Pirates earn painful victory vs. White Sox
The victory came easily Tuesday, 7-0 against the majors' worst team. But the Pirates are cautiously hopeful it did not come with a price.
Two of their top players left their win against the Chicago White Sox: Starling Marte because of right-side discomfort while running the bases as he scored a run in the first inning, and Francisco Cervelli because of pain in his right forearm after being hit by a 94 mph pitch in the fourth inning.
After the game, Cervelli had a bandage on his arm but assured "it will be fine, no problem." But Marte was not available in the clubhouse, and the Pirates had no immediate word on the possible severity of his injury.
"We will know more (Wednesday)," manager Clint Hurdle said. "Maybe."
Injuries to key contributors would be about the only thing that could put a damper on the Pirates right about now. They've won six of seven and 12 of 18 to improve to 24-17 and will enter Wednesday's 12:35 p.m. game in no worse than sole possession of second place in the NL Central.
"You have two players leave this game tonight," Hurdle said, "so I don't think it's time to get big-chested and start beating on it right now.
Trevor Williams pitched seven shutout innings, Josh Bell had three RBIs and Adam Frazier homered for the Pirates on Tuesday.
It didn't take long for the Pirates to jump on the White Sox, who have lost eight of nine and are off to their worst start in 70 years at 10-28.
The Pirates had a 3-0 lead after seven pitches from Reynaldo Lopez (0-3), whose 2.44 ERA coming into the game was eighth-best in the American League.
He'd leave the game with a 3.50 ERA after lasting two-plus innings, charged with six runs on seven hits and two walks. Six of the Pirates' hits over the first two innings went for extra bases, including Frazier's home run over the Clemente Wall on the second pitch Lopez threw.
Lopez's third and fourth pitches were balls to Gregory Polanco. But the next three — a Polanco single, Marte double and Bell double — were smacked for hits, the latter of which drove in the former two.
"We didn't miss pitches," Hurdle said, "and once it started the way it did, I think our confidence jumped."
Bell scored on a Colin Moran two-out double, and Bell's double the next inning drove in Sean Rodriguez to make it 6-0. Rodriguez, who was Marte's replacement, preceded Bell's second double with an RBI triple.
Five of the Pirates' seven hits off of Lopez were off of off-speed pitches; four of them came within the first two pitches of an at bat,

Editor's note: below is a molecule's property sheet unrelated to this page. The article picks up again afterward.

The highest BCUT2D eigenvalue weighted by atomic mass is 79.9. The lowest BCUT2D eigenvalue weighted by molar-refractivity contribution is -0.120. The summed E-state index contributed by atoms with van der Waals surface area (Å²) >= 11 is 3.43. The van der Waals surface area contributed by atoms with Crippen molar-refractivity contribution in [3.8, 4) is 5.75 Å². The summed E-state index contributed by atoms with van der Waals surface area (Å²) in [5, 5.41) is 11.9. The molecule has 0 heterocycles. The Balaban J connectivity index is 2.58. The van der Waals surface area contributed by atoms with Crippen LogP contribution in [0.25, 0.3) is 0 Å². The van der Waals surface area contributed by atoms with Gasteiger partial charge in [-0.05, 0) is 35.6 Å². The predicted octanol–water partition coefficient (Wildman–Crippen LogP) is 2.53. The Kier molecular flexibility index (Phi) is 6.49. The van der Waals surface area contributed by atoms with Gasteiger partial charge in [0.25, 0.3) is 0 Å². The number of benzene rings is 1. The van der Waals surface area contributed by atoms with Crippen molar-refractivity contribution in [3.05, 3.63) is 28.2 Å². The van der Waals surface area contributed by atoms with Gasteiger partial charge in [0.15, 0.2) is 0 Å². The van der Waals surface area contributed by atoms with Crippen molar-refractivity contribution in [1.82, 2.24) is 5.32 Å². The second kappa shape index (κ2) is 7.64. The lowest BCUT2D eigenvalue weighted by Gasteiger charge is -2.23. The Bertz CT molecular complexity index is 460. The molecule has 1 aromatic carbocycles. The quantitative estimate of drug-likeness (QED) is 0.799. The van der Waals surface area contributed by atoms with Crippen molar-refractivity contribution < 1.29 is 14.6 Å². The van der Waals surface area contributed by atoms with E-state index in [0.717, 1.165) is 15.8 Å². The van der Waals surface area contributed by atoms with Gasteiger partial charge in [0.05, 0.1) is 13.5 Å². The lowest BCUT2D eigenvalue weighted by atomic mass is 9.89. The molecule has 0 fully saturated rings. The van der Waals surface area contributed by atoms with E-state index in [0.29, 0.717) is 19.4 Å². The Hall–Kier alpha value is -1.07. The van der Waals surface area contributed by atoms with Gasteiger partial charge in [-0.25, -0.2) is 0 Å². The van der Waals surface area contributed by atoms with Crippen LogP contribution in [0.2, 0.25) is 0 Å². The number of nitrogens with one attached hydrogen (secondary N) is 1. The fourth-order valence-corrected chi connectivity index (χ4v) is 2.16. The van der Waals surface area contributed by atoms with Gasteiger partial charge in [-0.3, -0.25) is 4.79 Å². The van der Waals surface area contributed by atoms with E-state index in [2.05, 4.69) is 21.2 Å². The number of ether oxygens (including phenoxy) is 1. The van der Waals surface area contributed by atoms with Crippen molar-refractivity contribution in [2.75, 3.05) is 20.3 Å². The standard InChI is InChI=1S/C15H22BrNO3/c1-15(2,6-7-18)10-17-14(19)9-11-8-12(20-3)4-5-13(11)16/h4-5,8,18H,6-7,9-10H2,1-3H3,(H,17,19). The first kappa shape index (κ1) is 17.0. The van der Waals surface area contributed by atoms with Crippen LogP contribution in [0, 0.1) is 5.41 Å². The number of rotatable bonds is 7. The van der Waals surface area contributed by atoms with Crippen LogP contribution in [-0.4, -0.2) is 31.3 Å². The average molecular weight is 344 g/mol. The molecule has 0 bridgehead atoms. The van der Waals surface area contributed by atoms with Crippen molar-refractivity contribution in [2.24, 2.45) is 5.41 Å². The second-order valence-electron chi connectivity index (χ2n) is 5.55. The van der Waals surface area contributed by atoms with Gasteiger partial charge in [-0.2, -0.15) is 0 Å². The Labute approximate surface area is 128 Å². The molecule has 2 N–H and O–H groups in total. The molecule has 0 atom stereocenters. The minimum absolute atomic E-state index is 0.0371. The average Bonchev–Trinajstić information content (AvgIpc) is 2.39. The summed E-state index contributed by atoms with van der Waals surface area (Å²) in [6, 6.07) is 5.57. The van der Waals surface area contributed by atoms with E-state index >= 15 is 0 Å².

Both were by design, Bell said.
"He was throwing strikes, he was pounding the zone, using his offspeed early," Bell said. "So it was just anticipating balls being in the zone and not necessarily trying to get a swing off of him (on) 97, 98(-mph pitches).
"It definitely was fun ball. Once things start rolling, you let out that sigh of relief earlier and earlier, and when it comes in the first inning like that, you can kind of coast, score a couple more runs and then coast – especially the way Trevor is pitching, it just takes the pressure off you."
Williams (5-2) lowered his ERA to 2.72, not allowing a walk against any of the 27 men he faced over seven innings. He threw 94 pitches, striking out six.
Although the outing didn't appear perfect because he allowed eight fly ball outs – some of them well-hit – Williams intentionally was elevating his fastball.
"Playing on their over-aggressiveness," Williams said. "I don't light up the radar gun, so I am sure their eyes get big when they see '92.'
"They take big swings… Some guys will take big swings and go for home runs…. And they play for the big inning, so we took advantage of that and executed at the top of the zone."
Kyle Crick and Richard Rodriguez finished off the Pirates' MLB-leading seventh shutout of the season with an inning each.
Between them, Marte and Cervelli have combined for 12 home runs, a .306 batting average, .916 OPS and 2.5 wins above replacement for a Pirates team that began the night within a game of first place in the National League Central.
Through a quarter of the season, Marte and Cervelli were both on pace to have career seasons in a bevy of statistical categories, using both traditional and advanced metrics.
Cervelli is second among MLB catchers in home runs (six) and wins above replacement (1.4) and leads all major-league catchers in OPS (.981). Marte entered Tuesday sharing the NL lead in triples (four), tied for third in steals (10) and tied for fifth in hits (now 47) and runs (now 30).
Chris Adamski is a Tribune-Review staff writer. Reach him at firstname.lastname@example.org or via Twitter @C_AdamskiTrib.